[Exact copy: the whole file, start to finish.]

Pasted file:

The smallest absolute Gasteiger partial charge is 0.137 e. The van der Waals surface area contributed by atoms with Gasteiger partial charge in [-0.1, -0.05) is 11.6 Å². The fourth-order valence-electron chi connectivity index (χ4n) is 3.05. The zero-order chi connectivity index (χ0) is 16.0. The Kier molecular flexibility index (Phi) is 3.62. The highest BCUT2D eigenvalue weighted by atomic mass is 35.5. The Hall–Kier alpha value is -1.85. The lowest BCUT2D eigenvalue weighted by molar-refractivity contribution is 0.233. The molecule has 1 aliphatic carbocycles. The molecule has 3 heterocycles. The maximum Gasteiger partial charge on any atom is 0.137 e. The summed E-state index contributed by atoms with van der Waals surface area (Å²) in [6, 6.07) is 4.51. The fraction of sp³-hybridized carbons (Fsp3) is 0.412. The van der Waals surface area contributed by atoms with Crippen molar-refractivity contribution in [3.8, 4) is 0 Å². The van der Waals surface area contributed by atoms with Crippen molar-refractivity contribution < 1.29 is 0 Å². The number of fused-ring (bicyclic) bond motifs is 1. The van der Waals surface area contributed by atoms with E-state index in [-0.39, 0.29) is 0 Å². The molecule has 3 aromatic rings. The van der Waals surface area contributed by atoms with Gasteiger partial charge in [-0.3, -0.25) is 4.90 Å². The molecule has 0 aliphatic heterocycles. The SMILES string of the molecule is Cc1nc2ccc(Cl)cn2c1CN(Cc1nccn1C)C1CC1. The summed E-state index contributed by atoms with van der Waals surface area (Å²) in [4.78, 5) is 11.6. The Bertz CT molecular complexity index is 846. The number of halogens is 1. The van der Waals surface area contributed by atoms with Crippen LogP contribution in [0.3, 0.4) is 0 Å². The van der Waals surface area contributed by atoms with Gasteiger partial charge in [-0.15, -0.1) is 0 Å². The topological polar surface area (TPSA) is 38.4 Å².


The smallest absolute Gasteiger partial charge is 0.137 e. The van der Waals surface area contributed by atoms with Gasteiger partial charge in [-0.1, -0.05) is 11.6 Å². The fourth-order valence-electron chi connectivity index (χ4n) is 3.05. The zero-order chi connectivity index (χ0) is 16.0. The Kier molecular flexibility index (Phi) is 3.62. The highest BCUT2D eigenvalue weighted by atomic mass is 35.5. The Hall–Kier alpha value is -1.85. The lowest BCUT2D eigenvalue weighted by molar-refractivity contribution is 0.233. The molecule has 1 aliphatic carbocycles. The molecule has 3 heterocycles. The maximum Gasteiger partial charge on any atom is 0.137 e. The summed E-state index contributed by atoms with van der Waals surface area (Å²) in [6, 6.07) is 4.51. The fraction of sp³-hybridized carbons (Fsp3) is 0.412. The van der Waals surface area contributed by atoms with Crippen molar-refractivity contribution in [3.8, 4) is 0 Å². The van der Waals surface area contributed by atoms with Crippen molar-refractivity contribution < 1.29 is 0 Å². The number of fused-ring (bicyclic) bond motifs is 1. The van der Waals surface area contributed by atoms with E-state index in [-0.39, 0.29) is 0 Å². The molecule has 3 aromatic rings. The van der Waals surface area contributed by atoms with Gasteiger partial charge in [-0.3, -0.25) is 4.90 Å². The molecule has 0 aliphatic heterocycles. The SMILES string of the molecule is Cc1nc2ccc(Cl)cn2c1CN(Cc1nccn1C)C1CC1. The summed E-state index contributed by atoms with van der Waals surface area (Å²) in [4.78, 5) is 11.6. The Bertz CT molecular complexity index is 846. The number of halogens is 1. The van der Waals surface area contributed by atoms with Crippen LogP contribution in [0.3, 0.4) is 0 Å². The van der Waals surface area contributed by atoms with Gasteiger partial charge in [-0.15, -0.1) is 0 Å². The topological polar surface area (TPSA) is 38.4 Å².